Media Influencer

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Bloomberg’s headline economy

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And I don’t mean economical headlines! Bloomberg uses a company name in a headline for an article that has nothing to do with the company. The company in question is large and with a recognisable brand – Johnson & Johnson.

We’ve questioned Bloomberg in the past about their indiscriminate use of the Johnson & Johnson name, and we’ve always been told that it is “Bloomberg style” to put company names in their headlines – and the bigger the company, the wider the readership.

So, here we have a professional news organisation being shameless about its audience-grabbing motives. And commercially ‘justified’ behaviour. How on earth is that more credible than a random blogger?!

These days I get rather impatient with people who complain that blogs are not authoritative because they are written by people. The point is that they do not pretend to be anything but opinions of individuals. Often those opinions are far more authoritative than journalists can muster and even when they are mistaken or misleading, it can be easily discovered and disputed. Bloggers’ credibility comes from the filters they provide to their readers. When I am criticising or praising something on my blog I’ll always link to the source of my opinions. You, dear reader, can make up your mind about them and over time get an idea of where I am coming from and whether I am credible. It is the same as with one’s favourite film or food critic. Reviews are based on the individuals opinions that are transparent and testable. So, here we have my equation coined a while ago, when I first realised this:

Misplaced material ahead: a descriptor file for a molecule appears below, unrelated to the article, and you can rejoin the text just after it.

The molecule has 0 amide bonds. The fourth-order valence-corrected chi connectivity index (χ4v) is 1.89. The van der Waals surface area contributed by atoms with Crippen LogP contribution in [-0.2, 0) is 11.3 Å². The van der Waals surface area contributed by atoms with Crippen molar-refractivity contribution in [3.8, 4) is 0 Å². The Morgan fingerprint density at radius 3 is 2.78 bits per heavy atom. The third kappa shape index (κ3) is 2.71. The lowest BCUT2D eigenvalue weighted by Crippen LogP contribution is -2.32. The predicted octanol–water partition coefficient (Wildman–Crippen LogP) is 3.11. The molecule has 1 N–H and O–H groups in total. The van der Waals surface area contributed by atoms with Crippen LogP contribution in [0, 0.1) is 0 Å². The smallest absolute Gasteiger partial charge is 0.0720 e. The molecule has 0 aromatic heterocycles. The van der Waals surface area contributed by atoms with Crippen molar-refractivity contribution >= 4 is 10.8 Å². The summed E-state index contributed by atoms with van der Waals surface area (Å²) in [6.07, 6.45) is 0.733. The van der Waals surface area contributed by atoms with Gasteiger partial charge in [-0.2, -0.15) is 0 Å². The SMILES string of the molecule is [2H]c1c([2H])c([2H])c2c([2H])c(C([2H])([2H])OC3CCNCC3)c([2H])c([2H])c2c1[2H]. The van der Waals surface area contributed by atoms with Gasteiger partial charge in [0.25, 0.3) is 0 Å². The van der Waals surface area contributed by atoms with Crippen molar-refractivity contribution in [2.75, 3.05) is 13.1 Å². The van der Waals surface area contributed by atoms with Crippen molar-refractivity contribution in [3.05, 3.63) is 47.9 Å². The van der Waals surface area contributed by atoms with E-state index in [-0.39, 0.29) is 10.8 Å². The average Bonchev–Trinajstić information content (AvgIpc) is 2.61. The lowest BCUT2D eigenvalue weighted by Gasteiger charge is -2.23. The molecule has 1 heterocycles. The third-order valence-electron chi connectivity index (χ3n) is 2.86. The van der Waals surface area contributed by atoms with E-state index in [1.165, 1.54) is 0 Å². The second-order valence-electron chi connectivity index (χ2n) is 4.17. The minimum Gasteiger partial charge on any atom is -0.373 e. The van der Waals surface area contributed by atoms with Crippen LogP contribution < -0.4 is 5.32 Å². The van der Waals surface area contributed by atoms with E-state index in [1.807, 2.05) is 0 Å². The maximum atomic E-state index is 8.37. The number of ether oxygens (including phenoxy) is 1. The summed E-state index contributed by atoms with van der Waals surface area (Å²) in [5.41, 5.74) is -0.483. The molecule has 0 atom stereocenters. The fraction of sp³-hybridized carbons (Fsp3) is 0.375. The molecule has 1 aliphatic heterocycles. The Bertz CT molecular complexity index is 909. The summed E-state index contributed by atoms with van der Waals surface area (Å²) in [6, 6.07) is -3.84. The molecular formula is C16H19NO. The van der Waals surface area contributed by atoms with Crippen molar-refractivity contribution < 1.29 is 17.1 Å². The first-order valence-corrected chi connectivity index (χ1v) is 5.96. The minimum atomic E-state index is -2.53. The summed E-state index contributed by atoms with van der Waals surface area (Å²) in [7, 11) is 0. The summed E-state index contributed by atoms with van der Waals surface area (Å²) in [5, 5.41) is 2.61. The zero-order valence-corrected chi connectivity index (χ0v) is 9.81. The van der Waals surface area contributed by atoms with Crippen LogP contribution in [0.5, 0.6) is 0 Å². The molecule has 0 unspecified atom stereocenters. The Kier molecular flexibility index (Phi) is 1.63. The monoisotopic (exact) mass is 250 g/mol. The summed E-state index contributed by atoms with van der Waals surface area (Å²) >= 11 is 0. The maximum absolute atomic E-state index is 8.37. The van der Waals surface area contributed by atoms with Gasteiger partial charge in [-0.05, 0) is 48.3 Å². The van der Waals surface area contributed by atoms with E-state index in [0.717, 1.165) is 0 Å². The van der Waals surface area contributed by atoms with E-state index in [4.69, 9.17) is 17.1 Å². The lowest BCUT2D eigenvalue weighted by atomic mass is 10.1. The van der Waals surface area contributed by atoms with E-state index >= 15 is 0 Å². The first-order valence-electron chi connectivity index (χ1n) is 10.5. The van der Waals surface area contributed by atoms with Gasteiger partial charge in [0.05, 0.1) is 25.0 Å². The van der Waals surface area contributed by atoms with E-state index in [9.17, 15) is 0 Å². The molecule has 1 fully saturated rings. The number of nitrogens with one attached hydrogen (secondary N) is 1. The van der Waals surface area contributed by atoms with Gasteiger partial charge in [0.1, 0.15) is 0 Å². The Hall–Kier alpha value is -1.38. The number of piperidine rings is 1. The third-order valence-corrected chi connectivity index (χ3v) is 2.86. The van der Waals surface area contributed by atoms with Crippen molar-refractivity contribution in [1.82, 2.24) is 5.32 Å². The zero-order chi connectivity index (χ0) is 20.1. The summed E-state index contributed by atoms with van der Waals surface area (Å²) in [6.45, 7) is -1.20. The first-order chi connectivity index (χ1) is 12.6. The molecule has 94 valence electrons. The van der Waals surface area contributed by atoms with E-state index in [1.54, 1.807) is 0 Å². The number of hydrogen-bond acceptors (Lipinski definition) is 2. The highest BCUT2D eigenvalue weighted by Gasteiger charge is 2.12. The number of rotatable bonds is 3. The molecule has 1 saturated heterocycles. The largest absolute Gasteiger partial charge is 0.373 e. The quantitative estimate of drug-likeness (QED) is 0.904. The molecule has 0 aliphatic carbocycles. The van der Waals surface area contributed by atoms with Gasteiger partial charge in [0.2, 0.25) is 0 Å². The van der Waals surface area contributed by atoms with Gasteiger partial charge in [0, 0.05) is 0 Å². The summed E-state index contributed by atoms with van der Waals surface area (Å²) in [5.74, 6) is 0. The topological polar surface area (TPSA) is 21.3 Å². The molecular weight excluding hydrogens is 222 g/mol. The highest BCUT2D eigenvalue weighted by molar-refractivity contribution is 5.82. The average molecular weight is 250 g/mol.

bias + transparency = credibility

Back to matters at hand. Thanks to JNJ BTW blog, the J&J people can point out Bloomberg’s dishonesty headline economy.

It’s ultimately a case of Market Value – not News Value – that factors heavily in Bloomberg’s editorial equation. Johnson & Johnson has a market capitalization of nearly $190 billion. Abbott Laboratories’ market capitalization is about $83 billion and Boston Scientific’s is about $20 billion. You can do the math.

There we have it. Corporate comms guys who have had yeeears of experience dealing with the journos and have been journalists themselves, can talk about it on their own blog.

Anyway, next time you see Johnson & Johnson or other companies referenced in a Bloomberg headline, be mindful that there may be other “market” factors at work in the editing.

Rock on! as they say…

Disclosure: Yes, yes, I have had my fingers in the blog. :)

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